1. Money
You can opt-out at any time. Please refer to our privacy policy for contact information.

Your First Business Income Tax Return

How to Complete the T1 Canadian Income Tax Form as a Business

By

Businesswoman writing something on a note at Outdo
Multi-bits/ Stone/ Getty Images

Filing your first income tax return as a business this year? Here's what you need to know about completing and filing your Canadian income tax return.

If your business is a sole proprietorship or partnership, you use the same income tax return to file your business taxes that you use to file your personal income taxes in Canada – the T1 income tax form.

What you will be doing is declaring all your income using this one form, whether it is income from having a job and a business or income from one or several businesses. (Note that if your business is a corporation, you have to file a T2 (corporate) income tax return.)

Prepare yourself by gathering your necessary papers and arranging everything you need around the computer if you are using income tax preparation software. You will need:

  • Your business number
  • Your social insurance number
  • A copy of the Canada Revenue Agency’s Business and Professional Income Guide
  • Your business records, showing your annual totals for sales, cost of goods sold and business expenses

On your T1 Canadian income tax form:

1. Fill out the Identification section (the first section) of the T1 income tax form just as you normally would.

2. The first step to figuring out your total income is to calculate your business income. To do this, you will need to fill out a T2125: Statement of Business or Professional Activities form. (This form is included in your T1 income tax form package.)

If you have more than one business, you'll need to fill out a separate T2125 form for each.

3. Use the appendix of the Business and Professional Income Guide to find out what your business’s industry code is, if you don't already know it. Then fill out the Identification section of the form.

4. Use your business records to complete the Income and Expenses parts of the Statement of Business or Professional Activities income tax form.

If your business is a partnership, you will see sections on the form for filling in details of partners and for claiming "Other amounts deductible from your share of net partnership income".

When it comes to Business Expenses:

  • Are you claiming motor vehicle expenses? The form contains charts to help you calculate your “Motor vehicle expenses”, “Available Interest expense for passenger vehicles” and “Eligible leasing costs”.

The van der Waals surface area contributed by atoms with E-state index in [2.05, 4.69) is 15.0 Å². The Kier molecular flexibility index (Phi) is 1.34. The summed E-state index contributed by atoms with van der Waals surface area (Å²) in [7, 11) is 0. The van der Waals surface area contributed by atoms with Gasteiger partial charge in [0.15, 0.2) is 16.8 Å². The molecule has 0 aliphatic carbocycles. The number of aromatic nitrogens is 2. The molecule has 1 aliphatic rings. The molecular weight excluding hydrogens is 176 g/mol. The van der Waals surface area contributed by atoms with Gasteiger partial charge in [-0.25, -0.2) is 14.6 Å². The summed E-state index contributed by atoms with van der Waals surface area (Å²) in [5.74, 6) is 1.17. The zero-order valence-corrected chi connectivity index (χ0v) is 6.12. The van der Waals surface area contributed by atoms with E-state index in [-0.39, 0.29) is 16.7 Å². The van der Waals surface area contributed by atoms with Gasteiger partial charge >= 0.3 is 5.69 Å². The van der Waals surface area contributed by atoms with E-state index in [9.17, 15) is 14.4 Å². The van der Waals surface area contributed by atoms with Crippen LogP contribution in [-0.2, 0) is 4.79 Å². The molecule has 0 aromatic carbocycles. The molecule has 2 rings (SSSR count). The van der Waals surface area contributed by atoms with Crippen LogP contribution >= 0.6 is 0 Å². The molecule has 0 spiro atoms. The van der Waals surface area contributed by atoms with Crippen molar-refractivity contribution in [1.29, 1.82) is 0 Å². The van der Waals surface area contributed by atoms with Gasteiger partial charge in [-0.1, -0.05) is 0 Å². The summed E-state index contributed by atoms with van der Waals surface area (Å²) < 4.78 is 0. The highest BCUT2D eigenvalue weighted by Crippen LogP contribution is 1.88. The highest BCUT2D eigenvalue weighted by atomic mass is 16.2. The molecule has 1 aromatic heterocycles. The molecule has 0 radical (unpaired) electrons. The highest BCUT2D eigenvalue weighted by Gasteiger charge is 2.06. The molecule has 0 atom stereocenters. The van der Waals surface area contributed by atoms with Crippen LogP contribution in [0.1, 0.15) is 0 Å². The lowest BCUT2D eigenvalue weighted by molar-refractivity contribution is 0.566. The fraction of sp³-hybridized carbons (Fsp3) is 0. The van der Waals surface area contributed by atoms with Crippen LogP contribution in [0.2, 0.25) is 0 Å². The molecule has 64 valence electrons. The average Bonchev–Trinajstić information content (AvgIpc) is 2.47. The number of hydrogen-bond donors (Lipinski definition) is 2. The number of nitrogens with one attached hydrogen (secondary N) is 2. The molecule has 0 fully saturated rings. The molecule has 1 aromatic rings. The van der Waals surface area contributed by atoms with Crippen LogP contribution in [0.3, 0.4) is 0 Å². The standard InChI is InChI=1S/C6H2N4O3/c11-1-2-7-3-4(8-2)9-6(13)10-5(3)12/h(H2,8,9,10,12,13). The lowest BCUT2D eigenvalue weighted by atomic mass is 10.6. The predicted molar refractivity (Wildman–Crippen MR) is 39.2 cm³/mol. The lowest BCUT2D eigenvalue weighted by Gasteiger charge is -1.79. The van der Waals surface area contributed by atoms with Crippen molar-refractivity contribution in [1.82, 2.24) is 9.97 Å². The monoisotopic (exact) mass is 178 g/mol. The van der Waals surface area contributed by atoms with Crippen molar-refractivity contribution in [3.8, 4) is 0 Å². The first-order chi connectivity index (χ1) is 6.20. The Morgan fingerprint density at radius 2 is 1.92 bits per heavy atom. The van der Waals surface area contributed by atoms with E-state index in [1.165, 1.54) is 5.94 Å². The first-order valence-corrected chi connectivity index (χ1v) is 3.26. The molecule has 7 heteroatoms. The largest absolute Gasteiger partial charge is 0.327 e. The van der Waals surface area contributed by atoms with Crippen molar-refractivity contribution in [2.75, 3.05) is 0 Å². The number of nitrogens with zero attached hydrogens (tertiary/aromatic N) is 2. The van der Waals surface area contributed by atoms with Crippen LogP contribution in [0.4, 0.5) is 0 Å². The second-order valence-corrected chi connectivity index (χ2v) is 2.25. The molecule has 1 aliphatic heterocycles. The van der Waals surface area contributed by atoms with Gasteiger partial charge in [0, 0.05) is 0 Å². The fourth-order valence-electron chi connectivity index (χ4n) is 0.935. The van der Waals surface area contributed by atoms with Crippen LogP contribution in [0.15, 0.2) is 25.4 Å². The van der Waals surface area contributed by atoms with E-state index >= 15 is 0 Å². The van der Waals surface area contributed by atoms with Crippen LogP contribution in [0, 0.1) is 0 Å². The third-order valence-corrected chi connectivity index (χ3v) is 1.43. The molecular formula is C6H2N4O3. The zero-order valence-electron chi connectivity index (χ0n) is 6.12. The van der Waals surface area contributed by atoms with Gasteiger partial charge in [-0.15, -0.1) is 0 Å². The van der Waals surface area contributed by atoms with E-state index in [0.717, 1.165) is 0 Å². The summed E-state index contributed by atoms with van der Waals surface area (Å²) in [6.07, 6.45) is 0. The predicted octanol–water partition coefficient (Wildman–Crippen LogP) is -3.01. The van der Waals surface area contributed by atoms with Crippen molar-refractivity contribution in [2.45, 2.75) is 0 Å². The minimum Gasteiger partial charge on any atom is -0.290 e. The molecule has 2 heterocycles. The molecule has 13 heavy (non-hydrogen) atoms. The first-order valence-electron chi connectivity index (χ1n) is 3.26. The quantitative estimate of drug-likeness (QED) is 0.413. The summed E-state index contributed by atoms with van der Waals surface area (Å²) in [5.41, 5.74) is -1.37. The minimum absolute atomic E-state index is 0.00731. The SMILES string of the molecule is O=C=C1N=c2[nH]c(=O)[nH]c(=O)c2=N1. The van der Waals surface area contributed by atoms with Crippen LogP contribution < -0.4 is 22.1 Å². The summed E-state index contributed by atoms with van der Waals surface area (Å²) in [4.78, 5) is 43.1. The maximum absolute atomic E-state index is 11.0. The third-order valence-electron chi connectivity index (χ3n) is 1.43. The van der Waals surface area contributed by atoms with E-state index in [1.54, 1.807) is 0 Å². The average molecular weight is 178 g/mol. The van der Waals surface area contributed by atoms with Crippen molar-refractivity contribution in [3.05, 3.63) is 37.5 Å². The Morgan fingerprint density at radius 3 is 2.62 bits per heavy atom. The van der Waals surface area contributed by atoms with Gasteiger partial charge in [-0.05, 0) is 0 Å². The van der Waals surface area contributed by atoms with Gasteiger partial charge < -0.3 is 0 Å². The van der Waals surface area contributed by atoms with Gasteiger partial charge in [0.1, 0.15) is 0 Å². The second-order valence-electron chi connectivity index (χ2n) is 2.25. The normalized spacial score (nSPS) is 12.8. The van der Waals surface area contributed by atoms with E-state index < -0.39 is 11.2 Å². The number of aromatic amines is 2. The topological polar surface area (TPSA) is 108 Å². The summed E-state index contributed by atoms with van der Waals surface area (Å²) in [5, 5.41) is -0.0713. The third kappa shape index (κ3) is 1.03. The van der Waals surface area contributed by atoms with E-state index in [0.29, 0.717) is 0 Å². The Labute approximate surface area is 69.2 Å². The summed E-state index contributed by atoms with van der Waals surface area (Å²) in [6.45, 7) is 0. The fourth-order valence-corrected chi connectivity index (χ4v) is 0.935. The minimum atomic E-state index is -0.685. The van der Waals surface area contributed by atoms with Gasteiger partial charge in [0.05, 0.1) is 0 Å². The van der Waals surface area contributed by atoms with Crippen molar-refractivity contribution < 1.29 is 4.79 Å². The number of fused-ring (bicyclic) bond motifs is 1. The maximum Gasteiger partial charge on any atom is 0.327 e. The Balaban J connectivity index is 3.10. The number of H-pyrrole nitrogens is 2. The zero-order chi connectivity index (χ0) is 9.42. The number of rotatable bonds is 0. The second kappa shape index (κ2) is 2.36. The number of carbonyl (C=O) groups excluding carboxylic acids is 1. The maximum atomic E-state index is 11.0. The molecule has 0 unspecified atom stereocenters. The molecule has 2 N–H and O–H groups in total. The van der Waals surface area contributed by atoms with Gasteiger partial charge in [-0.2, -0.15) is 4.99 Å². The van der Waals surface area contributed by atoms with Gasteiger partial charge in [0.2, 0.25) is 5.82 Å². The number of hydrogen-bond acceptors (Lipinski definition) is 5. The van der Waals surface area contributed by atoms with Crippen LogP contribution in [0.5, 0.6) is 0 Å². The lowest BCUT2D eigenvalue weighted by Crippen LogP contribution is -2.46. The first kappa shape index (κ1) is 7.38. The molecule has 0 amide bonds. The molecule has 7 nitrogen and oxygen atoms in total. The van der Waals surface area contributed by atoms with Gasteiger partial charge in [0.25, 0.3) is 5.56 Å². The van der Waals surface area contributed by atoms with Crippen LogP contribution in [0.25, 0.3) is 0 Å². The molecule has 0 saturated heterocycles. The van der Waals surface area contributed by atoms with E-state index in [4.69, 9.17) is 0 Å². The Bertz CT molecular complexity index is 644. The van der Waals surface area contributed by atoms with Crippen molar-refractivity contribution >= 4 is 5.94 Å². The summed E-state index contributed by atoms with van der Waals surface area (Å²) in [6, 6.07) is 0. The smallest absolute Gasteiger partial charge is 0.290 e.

• Are you making a capital cost allowance claim as part of your business expenses? There are sections on the form to help you calculate your allowable claim. Capital cost allowance is covered in depth in Chapter 4 of the Canada Revenue Agency's Business and Professional Income Guide.
  • Did you operate a home-based business this past tax year? If you did, you’ll want to work through the section of the form titled “Calculation of business-use-of-home expenses”. (For more on how to do this, including examples, see Calculating the Home Business Tax Deduction.)

5. Go back to the Total Income section on the first page of your T1 income tax return. You will see a subsection titled “Self employment income” near the end of the Total Income section. Enter your gross and net business, professional, or commission income on the appropriate line.

6. Go back to the top of the Total Income section and enter all your other income on the appropriate lines. (If you have a job as well as a business, for instance, you will be entering your employment income from your T4 slips on line 101.) Once you’ve finished working through this section, you’ll have calculated your Total Income – including your business income.

7. Continue filling out the rest of the T1 income tax form just as you normally would.

There! You’re done with your first business income tax return! All you need to do now is double-check it and then file it. (See Efile and Netfile for information on fast filing options.)

Remember, if you have a balance owing, you have to pay what you owe by April 30th, even though, as a self-employed individual, your income tax return doesn’t have to be filed until June 15th.

©2014 About.com. All rights reserved.